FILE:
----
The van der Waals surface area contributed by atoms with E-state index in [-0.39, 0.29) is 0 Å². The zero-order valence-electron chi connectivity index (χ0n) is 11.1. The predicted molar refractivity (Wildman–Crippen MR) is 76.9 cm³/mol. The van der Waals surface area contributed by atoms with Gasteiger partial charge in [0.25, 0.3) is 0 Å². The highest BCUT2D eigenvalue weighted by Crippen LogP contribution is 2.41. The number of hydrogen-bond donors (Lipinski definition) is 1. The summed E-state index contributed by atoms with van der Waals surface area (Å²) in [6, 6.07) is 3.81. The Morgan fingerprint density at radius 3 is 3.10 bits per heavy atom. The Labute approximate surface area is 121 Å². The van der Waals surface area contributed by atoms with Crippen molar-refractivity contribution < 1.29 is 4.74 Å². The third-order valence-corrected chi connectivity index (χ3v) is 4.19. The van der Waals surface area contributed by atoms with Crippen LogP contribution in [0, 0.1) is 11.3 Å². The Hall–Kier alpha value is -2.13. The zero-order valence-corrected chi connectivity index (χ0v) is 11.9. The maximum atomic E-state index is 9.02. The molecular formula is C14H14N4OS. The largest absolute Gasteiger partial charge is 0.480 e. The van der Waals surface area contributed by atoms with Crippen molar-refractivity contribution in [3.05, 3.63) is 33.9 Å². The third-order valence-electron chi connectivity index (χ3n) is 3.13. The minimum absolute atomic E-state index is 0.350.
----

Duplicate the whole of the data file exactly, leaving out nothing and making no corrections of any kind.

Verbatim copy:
The van der Waals surface area contributed by atoms with E-state index in [-0.39, 0.29) is 0 Å². The zero-order valence-electron chi connectivity index (χ0n) is 11.1. The predicted molar refractivity (Wildman–Crippen MR) is 76.9 cm³/mol. The van der Waals surface area contributed by atoms with Gasteiger partial charge in [0.25, 0.3) is 0 Å². The highest BCUT2D eigenvalue weighted by Crippen LogP contribution is 2.41. The number of hydrogen-bond donors (Lipinski definition) is 1. The summed E-state index contributed by atoms with van der Waals surface area (Å²) in [6, 6.07) is 3.81. The Morgan fingerprint density at radius 3 is 3.10 bits per heavy atom. The Labute approximate surface area is 121 Å². The van der Waals surface area contributed by atoms with Crippen molar-refractivity contribution < 1.29 is 4.74 Å². The third-order valence-corrected chi connectivity index (χ3v) is 4.19. The van der Waals surface area contributed by atoms with Crippen LogP contribution in [0, 0.1) is 11.3 Å². The Hall–Kier alpha value is -2.13. The zero-order valence-corrected chi connectivity index (χ0v) is 11.9. The maximum atomic E-state index is 9.02. The molecular formula is C14H14N4OS. The largest absolute Gasteiger partial charge is 0.480 e. The van der Waals surface area contributed by atoms with Crippen molar-refractivity contribution in [3.05, 3.63) is 33.9 Å². The third-order valence-electron chi connectivity index (χ3n) is 3.13. The minimum absolute atomic E-state index is 0.350.